Geolocated social networks

Geolocated social networks

A “geo-social” network is a type of social network with the main characteristic of providing information based on the geographical location. This type of network allows interactions with a local dynamic, allowing users of an area to connect and interact by proximity.

The main characteristic of a geolocated social network is the interaction of users by proximity and not by their private sphere.

FirstLife is a geolocated social network based on a virtual map for citizens created by the University of Turin (UNITO). It is a virtual space that facilitates the coordination of cooperation. The main actors are the citizens and the public administration.

The main objective of FirstLife is to facilitate communication between the public administration and citizens, as well as the interactions created by the citizens themselves. It is essential to focus on them as principal actors.

Each actor can define the initial attributes of each task/element/point of interest, such as name, description, categories, tags. Those tasks can be enriched with comments, images, publications, surveys, and also with connections with other elements. First Life supports extended associations mechanisms for the defined tasks. Those associations can take the form of smart contracts conditioned to a specific objective and citizen.

Different screenshots of the FirstLife application, showing how you can establish properties to the points of interest, which provide more information, as well as encourage interactions with surveys, comments, and even intelligent contracts for agreements.

Unlike other conventional social networks, interactions between people is generated by proximity in the neighborhood/city rather than a closed sphere of people. Also, users can create groups to manage coordination activities between the organizers and other people involved in the events (supporters, space owners, etc.), creating a real-time and collaborative event platform. It excludes personal content traditionally provided by the users, which is the main feature of the mainstream social networks. As a crowdsourcing platform, it allows the collection of information from users, integrating with heterogeneous data sources (open data, sensors, etc.)

At FirstLife you can define the scope of the points of interest to filter and improve the interaction between users. It even allows dividing by areas to facilitate coordination.
The information can be provided by the user, as well as by mechanisms of the application that allow using the device as a source of information/sensor.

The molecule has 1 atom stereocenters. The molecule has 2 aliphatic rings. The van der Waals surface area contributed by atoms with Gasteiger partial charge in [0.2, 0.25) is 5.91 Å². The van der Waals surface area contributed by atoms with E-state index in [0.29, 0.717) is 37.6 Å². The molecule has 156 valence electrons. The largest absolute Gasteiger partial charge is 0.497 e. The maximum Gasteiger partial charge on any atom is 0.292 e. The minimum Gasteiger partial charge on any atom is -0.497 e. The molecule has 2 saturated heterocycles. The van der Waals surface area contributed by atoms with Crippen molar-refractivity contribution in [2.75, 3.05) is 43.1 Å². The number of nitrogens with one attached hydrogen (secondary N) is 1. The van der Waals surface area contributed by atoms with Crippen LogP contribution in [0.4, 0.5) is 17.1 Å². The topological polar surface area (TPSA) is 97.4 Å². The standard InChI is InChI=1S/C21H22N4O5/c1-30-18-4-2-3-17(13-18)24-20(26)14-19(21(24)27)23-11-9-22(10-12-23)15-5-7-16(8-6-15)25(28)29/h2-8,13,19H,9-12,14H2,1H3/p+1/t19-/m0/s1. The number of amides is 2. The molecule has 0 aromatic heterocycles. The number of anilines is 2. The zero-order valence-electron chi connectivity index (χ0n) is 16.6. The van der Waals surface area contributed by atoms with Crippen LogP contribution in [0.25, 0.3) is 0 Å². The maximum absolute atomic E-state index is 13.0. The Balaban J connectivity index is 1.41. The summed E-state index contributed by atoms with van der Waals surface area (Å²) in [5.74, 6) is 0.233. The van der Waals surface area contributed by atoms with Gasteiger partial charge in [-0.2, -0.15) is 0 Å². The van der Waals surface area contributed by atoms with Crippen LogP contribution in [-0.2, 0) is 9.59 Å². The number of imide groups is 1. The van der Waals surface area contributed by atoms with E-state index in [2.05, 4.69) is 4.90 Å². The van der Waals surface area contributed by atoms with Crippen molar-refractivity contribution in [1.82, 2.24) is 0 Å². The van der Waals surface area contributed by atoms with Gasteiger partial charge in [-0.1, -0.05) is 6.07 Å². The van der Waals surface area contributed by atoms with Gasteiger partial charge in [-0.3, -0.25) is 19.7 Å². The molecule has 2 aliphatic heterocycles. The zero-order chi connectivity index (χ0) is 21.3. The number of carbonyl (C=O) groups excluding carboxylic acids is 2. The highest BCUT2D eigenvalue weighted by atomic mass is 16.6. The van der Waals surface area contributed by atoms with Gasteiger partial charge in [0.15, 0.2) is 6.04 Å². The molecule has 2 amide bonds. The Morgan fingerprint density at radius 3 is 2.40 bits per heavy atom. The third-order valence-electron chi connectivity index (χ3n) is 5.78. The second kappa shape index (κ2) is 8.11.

To integrate FirstLife, an initial analysis of the requirements is conducted modeling the users and the organizations. This process is carried out in the different workshops establishing the user and entity model.

FirstLife is not a static tool. A wide range of options must be configured in its implementation. In addition, it has different functions that must be determined in the implementation stages to include optional modules. That is why it is important to prepare different meetings and workshops with the stakeholders to complete the user and entity model.

The user model contains the roles that the user performs at different networks. There is a professional network that includes tasks and working relationships starting from a neighborhood community to a regional level. The territorial network includes personal and political relations such as decision making, management of shared resources at a local level. And finally, the network of communities that include local groups to non-profit organizations.

Each of these networks has different capabilities according to the role assumed by the user when sharing information. The FirstLife project will include its user model within the Unified User Management (CO3UUM).

The user model is composed of data such as relationships the user has with tasks, user type (individual, group, administration...) with their corresponding permissions or rules. These rules define the permissions of what resources the user can manage and what interactions you can have with other users.

The entities are modeled in FirstLife based on the information they exchange. The entity model can contain different types of characteristics. For instance, it includes the location where the service is offered, which is established by associations, organizations, establishing POIS (points of interest).

Events that are public initiatives such as exhibitions, festivals can be created spontaneously without being included in other media. This can generate a calendar of events with a local scope if there is pro-active citizens’ participation.

News, providing news, announcements, stories of local interest, allows for constant reporting of events in the area, letting neighbors know what is happening around them. Finally, the groups, which allows the flexibility to create virtual units of self-coordinated people for the development of tasks. These groups can be coordinated with other existing groups.

(a): The model contains the physical data about the place where the service is offered.
(b): It may also contain a representation of news and events with the specific characteristics required, such as means of payment or intelligent contracts.
(c): The model allows the definition of rules and attributes of collaboration between groups. Being able to create virtual units in which you can assign tasks.
The entity model is more complicated since it represents the elements that are created and exist in FirstLife, so they have a significant number of properties and characteristics, some of which are indicated in the subfigures (a.,b,c).

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